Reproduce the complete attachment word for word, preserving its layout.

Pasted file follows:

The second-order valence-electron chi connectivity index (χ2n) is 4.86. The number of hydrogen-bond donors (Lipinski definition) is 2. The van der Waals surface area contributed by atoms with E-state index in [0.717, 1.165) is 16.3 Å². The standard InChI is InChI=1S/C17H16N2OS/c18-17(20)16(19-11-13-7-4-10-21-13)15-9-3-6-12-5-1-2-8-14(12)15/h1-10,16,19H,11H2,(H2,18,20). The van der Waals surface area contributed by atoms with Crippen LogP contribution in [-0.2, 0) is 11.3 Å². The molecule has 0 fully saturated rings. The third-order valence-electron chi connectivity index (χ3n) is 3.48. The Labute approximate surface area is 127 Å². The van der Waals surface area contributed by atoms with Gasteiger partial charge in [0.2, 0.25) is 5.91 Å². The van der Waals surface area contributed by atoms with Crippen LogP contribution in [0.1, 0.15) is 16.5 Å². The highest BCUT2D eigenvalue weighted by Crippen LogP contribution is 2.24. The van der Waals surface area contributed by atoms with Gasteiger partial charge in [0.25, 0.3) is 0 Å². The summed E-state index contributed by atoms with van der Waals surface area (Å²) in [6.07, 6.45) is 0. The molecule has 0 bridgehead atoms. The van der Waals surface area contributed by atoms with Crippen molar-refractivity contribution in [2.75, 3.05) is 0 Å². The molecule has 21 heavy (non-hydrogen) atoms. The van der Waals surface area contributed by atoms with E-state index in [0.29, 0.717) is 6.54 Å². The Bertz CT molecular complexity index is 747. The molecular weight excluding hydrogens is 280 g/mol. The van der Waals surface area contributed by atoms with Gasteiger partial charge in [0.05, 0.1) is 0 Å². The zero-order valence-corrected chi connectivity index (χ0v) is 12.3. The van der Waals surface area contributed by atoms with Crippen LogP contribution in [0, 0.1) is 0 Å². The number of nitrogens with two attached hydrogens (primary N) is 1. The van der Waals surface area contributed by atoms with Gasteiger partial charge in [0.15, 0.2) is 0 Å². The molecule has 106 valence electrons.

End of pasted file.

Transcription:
The second-order valence-electron chi connectivity index (χ2n) is 4.86. The number of hydrogen-bond donors (Lipinski definition) is 2. The van der Waals surface area contributed by atoms with E-state index in [0.717, 1.165) is 16.3 Å². The standard InChI is InChI=1S/C17H16N2OS/c18-17(20)16(19-11-13-7-4-10-21-13)15-9-3-6-12-5-1-2-8-14(12)15/h1-10,16,19H,11H2,(H2,18,20). The van der Waals surface area contributed by atoms with Crippen LogP contribution in [-0.2, 0) is 11.3 Å². The molecule has 0 fully saturated rings. The third-order valence-electron chi connectivity index (χ3n) is 3.48. The Labute approximate surface area is 127 Å². The van der Waals surface area contributed by atoms with Gasteiger partial charge in [0.2, 0.25) is 5.91 Å². The van der Waals surface area contributed by atoms with Crippen LogP contribution in [0.1, 0.15) is 16.5 Å². The highest BCUT2D eigenvalue weighted by Crippen LogP contribution is 2.24. The van der Waals surface area contributed by atoms with Gasteiger partial charge in [0.25, 0.3) is 0 Å². The summed E-state index contributed by atoms with van der Waals surface area (Å²) in [6.07, 6.45) is 0. The molecule has 0 bridgehead atoms. The van der Waals surface area contributed by atoms with Crippen molar-refractivity contribution in [2.75, 3.05) is 0 Å². The molecule has 21 heavy (non-hydrogen) atoms. The van der Waals surface area contributed by atoms with E-state index in [0.29, 0.717) is 6.54 Å². The Bertz CT molecular complexity index is 747. The molecular weight excluding hydrogens is 280 g/mol. The van der Waals surface area contributed by atoms with Gasteiger partial charge in [0.05, 0.1) is 0 Å². The zero-order valence-corrected chi connectivity index (χ0v) is 12.3. The van der Waals surface area contributed by atoms with Crippen LogP contribution in [0, 0.1) is 0 Å². The number of nitrogens with two attached hydrogens (primary N) is 1. The van der Waals surface area contributed by atoms with Gasteiger partial charge in [0.15, 0.2) is 0 Å². The molecule has 106 valence electrons.